Friday, 30 November 2012

50 SHEDs of grey

Continuing the shed related literature motif, it has been brought to our notice that there are other books of note on the topic that is so dear to our hearts, and that are also along a slightly racier theme for the more risqué connoisseur of outbuildings.

And shameless lifting some blurb from the page on the intriguing Menkind website which describes the book as "a hilarous stocking filler or secret santa gift for that bloke for whom you just don't know what to buy! 50 Sheds of Grey is (as you've probably guessed) is a spoof of that famous erotic novel". 

"Colin Grey's life was happy and simple until the day everything changed - the day his wife read THAT book. Suddenly, he was thrust head-first into a dark, illicit world of pleasure and pain. This is the story of one man's struggle against a tide of tempestuous, erotic desire and of the greatest love of all: the love between a man and his shed. WARNING: This book contains graphic shed-based images. Please don't look if you are easily offended."

The original website can be found at and there is also a Twitter thingy if you really haven't got anything better to do at or are simply cruising the Interweb from your very own shed.

Coming soon a posting on an unmissible offer relating to a publication dedicated to Tunnels - we kid you not!

Saturday, 17 November 2012

Alone in my . . . shed

Recently spotted by one of our undercover blokes, this publication should be on everyone's Yuletide Gift list.

As the blurb on Amazon says "The Joy of Sheds is a shed miscellany that chronicles man's need for a small space on his own. It's a humorous look at every aspect of the shed experience, mixed with shed facts and some practical information too. Many famous people have created in sheds. Inventor Trevor Baylis thought up the clockwork radio in a shed, George Bernard Shaw wrote Pygmalian (sic) in one and Dylan Thomas would compose poetry in his."

And indeed, a bloke's shed can be a very inspiring place, witness the beautiful, haunting and plaintively evocative piece written for BlokeFest by Roger Jackson as can be found on one of our many SoundClouds.

If you have any tales from or photos of you in your shed, we would be very pleased to receive them via

Wednesday, 14 November 2012

Where were you when? The origins of Stonehenge

Here's a picture of one of our brethren, Dr Sweeney, at the foot of the Preseli Mountains in West Wales. This is where the first 'blue' stones of Stonehenge were hewn from the earth before being carted here to Wiltshire. 

The sign is at the only stone circle in the Presili range, and while the Dr felt magnificent in just his T-shirt, posing with as much pompous grandeur that the biting wind would allow, apparently there was a weird feel about the place...ooooohhhhhh. Look carefully and you will also notice a small horse about to leap from his shoulder.

Anyway, the scores are in.
1. The Location - 4.5 (Excellent visible signage despite some writing being in Welsh (aka Olde Englishe)).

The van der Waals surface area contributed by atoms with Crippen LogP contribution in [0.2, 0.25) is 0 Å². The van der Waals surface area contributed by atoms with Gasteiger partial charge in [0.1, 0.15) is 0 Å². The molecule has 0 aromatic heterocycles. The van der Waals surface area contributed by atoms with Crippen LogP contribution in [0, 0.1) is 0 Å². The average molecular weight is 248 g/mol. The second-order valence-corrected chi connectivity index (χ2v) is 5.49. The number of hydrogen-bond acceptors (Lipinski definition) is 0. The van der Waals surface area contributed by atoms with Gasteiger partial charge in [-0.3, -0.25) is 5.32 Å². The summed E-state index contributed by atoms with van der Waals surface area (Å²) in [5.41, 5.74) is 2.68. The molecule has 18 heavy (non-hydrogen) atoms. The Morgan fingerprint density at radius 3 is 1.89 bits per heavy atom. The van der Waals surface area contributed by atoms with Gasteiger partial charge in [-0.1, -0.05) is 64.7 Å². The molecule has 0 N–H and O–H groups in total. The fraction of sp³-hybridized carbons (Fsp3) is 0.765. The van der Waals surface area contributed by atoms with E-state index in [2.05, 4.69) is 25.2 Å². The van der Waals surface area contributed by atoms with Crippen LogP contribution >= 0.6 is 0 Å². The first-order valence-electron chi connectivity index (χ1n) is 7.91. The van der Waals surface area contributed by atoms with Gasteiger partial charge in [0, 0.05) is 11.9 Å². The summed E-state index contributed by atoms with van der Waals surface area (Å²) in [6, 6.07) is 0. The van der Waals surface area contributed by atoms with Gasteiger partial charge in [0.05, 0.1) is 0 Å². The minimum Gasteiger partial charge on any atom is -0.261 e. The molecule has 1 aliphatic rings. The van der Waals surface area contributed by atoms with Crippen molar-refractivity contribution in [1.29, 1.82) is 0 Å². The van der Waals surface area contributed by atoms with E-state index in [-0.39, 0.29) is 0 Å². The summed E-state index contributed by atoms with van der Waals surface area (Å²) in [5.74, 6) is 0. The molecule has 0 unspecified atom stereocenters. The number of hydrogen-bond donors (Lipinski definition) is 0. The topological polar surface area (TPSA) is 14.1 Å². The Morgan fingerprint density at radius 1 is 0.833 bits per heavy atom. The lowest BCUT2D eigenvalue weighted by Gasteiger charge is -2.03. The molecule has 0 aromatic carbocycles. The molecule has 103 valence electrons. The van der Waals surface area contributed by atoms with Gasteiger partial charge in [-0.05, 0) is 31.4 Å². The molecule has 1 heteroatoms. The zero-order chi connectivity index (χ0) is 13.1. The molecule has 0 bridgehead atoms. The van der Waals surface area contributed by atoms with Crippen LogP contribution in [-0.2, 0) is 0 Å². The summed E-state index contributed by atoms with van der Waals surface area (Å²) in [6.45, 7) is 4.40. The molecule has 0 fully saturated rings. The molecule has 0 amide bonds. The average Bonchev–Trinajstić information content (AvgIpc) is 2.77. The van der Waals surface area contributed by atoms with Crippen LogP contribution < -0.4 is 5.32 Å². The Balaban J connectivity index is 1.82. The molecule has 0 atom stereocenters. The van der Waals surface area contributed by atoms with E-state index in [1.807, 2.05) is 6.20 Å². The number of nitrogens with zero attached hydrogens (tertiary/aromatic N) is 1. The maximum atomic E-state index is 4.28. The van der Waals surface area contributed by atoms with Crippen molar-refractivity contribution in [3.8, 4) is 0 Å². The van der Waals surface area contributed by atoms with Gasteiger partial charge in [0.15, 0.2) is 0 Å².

2. The Pose - 4.5 (A good deal of pointless grandeur, especially considering he has had to peel off several layers of clothing to take the photo).

3. The X-Factor - 4.5 - (Given the significance of the location, the connection with an iconic Wiltshire landmark whilst wearing a TMAK47 T-Shirt).

Making that a total of 13.0 - by far the highest scoring entry from anyone with a horse escaping from his ear whilst standing next to a sign in Welsh.  More please.

Monday, 12 November 2012

Where were you when? Being a giant in Riga

Well, he is well known for his lofty high tones and for being pretty tall, but this photo is fantastic evidence of just how tall Alan H is. . . He is ENORMOUS, just look how he dwarves those Japanese tourist walking under his legs as if he is a regular bridge or something.

Now you may be asking yourself, "where is he" and "what is he doing there", and you would be right ask this and we would be right to tell you.  In fact he is in Riga the capital of the beautiful Baltic state of Latvia during the recent sonic voyage of discovery that was the Singing Week organized with the mythical Stephen Taberner, friend of the Magnificents.

Anyway, the scores are in.
1. The Location - 3.5 (No visible signage despite some writing on the building behind).

2. The Pose - 4.0 (A reasonable amount of pointless grandeur, especially considering he has several people walking below him).

3. The X-Factor - 4.0 - (Given his giantness and being used as a portico whilst wearing a TMAK47 T-Shirt).

Making that a total of 11.5 - by far the highest scoring entry from anyone in a Baltic state being used as a passageway by oriental tourists.

Saturday, 10 November 2012

Who is Who?

In an sonic version of "Spot the Ball", someone who knows how to do these sort of things has put together a little mélange, a mash up (apparently, according to the young people) if you will, of two groups we know very well, both singing the same song.  

The song is very recognisable to those who know their "BlokeSong" classics but the question is "Who?", er, and the second question is "When does the first Who become the second Who"? 

Click here to play the piece.  Can you spot who is who?  Can you spot the join?

1) At what time in minutes and seconds to you think the join is

2) Who is singing first and who is singing second on this track, The Magnificent AK47 or the Spooky Men's Chorale?

3) Also interesting to ask which do you prefer and why?

Answers on an e-postcard to PO Box AK47, North North Wiltshire, or email